The off-site user 43 (
The on-site interface software module 52 can also initiate a communication with the off-site user interface software module 55 in the case that a user programmed event occurs, such as door 4, 6, 8 (
Referring now to
An authorization signal is sent to the cash management system at step 59. In the preferred embodiment, the authorization signal contains terms such as information identifying the authorizer, information identifying a particular cashier and the amount of cash authorized to be disbursed to a particular cashier. The authorization signal may originate at the cash management system itself, for example by a manager or a cashier, or may originate remotely from the cash management system, for example, from a manager at a distant location sending a signal through the Internet as described above.
At step 60, the cash management system receives identifying information from the cashier, such as a personal identification number, etc. as described above. The cashier identifying information is compared to the authorization at step 61 to determine whether the identifying information matches the authorization. If the Page of identifying information does not match the authorization, then the method is terminated at step 65 and no cash is dispensed.
If the identifying information does match the authorization, then cash is dispensed at step 62 and the amount of cash dispensed is correlated to the cashier using the cashier identifying information. The cashier opens a drawer at a point of sales system. At step 63 the cash management system receives information from the point of sales system, such as the amount of cash used to open the drawer, or the cashier identifying information along with an identifier for the point of sales system. This permits the cash management system to create a record for the cashier that is tied to the point of sales system. Sales transactions are processed by the cashier through the POS system at step 64. Then, when the cash management system receives sales data from the point of sales system at step 66, the cash management system correlates the sales data to the cashier and the amount of cash dispensed to the cashier. In alternative embodiments, sales data is manually entered into the cash management system. For example, a cashier enters identifying information into the cash management system and then inputs sales data using a key pad attached to the cash management system. The sales data may be manually entered during a shift, for example, a cashier with too much cash in the drawer deposits some cash into the cash management system and at the same time enters sales data for the beginning of the shift to the point in time when the deposit is made. Sales data may also be manually entered at the end of a shift.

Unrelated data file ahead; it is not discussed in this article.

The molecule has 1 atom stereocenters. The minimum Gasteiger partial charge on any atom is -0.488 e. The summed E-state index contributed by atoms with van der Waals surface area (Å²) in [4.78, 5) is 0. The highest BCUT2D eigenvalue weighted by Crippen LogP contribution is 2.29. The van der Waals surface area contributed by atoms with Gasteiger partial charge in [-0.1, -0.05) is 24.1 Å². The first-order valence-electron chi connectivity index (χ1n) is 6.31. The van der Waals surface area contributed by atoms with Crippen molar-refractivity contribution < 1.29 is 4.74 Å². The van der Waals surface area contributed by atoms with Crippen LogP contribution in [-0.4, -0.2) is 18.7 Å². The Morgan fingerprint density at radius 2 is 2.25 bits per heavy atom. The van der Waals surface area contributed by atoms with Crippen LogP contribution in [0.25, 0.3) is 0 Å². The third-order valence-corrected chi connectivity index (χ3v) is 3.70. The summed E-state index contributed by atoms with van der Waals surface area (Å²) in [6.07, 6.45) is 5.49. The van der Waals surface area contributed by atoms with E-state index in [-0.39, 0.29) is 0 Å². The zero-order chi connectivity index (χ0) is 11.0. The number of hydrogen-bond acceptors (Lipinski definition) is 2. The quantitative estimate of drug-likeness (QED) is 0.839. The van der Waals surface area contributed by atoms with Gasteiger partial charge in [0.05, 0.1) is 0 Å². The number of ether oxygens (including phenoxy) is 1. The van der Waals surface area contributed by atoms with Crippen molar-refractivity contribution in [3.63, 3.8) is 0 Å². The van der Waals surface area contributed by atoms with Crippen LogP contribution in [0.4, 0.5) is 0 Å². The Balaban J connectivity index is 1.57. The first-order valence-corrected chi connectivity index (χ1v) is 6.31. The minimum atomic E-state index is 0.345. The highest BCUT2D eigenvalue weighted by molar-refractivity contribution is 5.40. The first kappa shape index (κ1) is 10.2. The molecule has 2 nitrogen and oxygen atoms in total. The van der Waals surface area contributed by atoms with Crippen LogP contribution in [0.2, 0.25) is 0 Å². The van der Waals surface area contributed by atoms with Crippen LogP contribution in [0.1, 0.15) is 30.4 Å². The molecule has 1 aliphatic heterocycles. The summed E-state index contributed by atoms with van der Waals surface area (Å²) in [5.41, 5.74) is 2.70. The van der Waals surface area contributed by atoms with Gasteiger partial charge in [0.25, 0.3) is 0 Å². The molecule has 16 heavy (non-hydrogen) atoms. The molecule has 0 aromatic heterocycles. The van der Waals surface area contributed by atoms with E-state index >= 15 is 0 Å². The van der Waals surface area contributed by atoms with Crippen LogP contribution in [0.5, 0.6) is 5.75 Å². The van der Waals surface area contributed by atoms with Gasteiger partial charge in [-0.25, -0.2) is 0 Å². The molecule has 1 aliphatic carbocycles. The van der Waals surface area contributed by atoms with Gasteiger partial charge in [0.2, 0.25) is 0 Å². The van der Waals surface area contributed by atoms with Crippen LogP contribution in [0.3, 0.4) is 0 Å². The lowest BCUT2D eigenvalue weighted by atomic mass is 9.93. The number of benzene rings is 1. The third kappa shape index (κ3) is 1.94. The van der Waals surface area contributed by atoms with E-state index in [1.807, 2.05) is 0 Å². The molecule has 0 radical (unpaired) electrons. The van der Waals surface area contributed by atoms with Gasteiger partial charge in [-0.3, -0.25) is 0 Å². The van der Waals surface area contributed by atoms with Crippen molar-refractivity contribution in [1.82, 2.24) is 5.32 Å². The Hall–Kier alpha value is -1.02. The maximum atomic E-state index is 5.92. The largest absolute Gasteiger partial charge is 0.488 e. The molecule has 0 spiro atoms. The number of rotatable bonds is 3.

Based on the cash disbursed to the cashier, and the sales data from the cashier's point of sales system, the cash management system calculates how much cash is in the cashier's drawer at step 67. Even if steps 59 through 62 are repeated, the cash management system knows how much cash the cashier has.
When the cashier's shift ends and the cashier logs out of, turns off, etc. the point of sales system, the cash management system receives a signal from the point of sales system that the cashier is closing the drawer at step 68. The cash management system is now prepared to receive identifying information from the cashier at step 69 and receive cash at step 70. By using the cashier identifying information again, the cash management system correlates the received cash to the cashier when it counts the cash at step 71.
At step 72, the cash management system compares the counted cash to the calculated cash for the cashier. If the counted cash does not match the calculated cash, an alarm signal is sent from the cash management system at step 74. For example, the alarm signal is sent from the cash management system to a remote manager via the Internet, or over a wireless telephone system. If the counted cash matches the calculated cash at step 72, then the cash management system closes the cashier's drawer and sends a closing report at step 73.
Additionally, the above-described method for automatically balancing a cashier's drawer, utilized with the cash management system described above, has the advantage over related art that cash is ready and available for disbursement the next time a cashier needs cash, without requiring a manager to transfer cash from one safe to another and without requiring daily cash drop-off and pick-up by a bank or armored car service.
While this invention has been described in connection with what is presently considered to be the most practical and preferred embodiment, it is to be understood that the invention is not limited to the described embodiments, but, on the contrary, is intended to cover various modifications and equivalent arrangements included within the scope of the appended claims.
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|U.S. Classification||235/381, 109/56, 109/53, 109/2, 235/379|
|International Classification||G06K7/08, E05G1/04, G07D11/00, E05G1/00, G07F19/00, G06Q40/00, E04H9/00|
|Cooperative Classification||E05G5/006, G07D11/0081, G07D11/0003, G06Q40/02, E05G1/00, G07F19/20|
|European Classification||G07D11/00D, G07D11/00H, G06Q40/02, G07F19/20|
|Jul 25, 2014||REMI||Maintenance fee reminder mailed|
|Sep 15, 2014||SULP||Surcharge for late payment|
|Sep 15, 2014||FPAY||Fee payment|
Year of fee payment: 4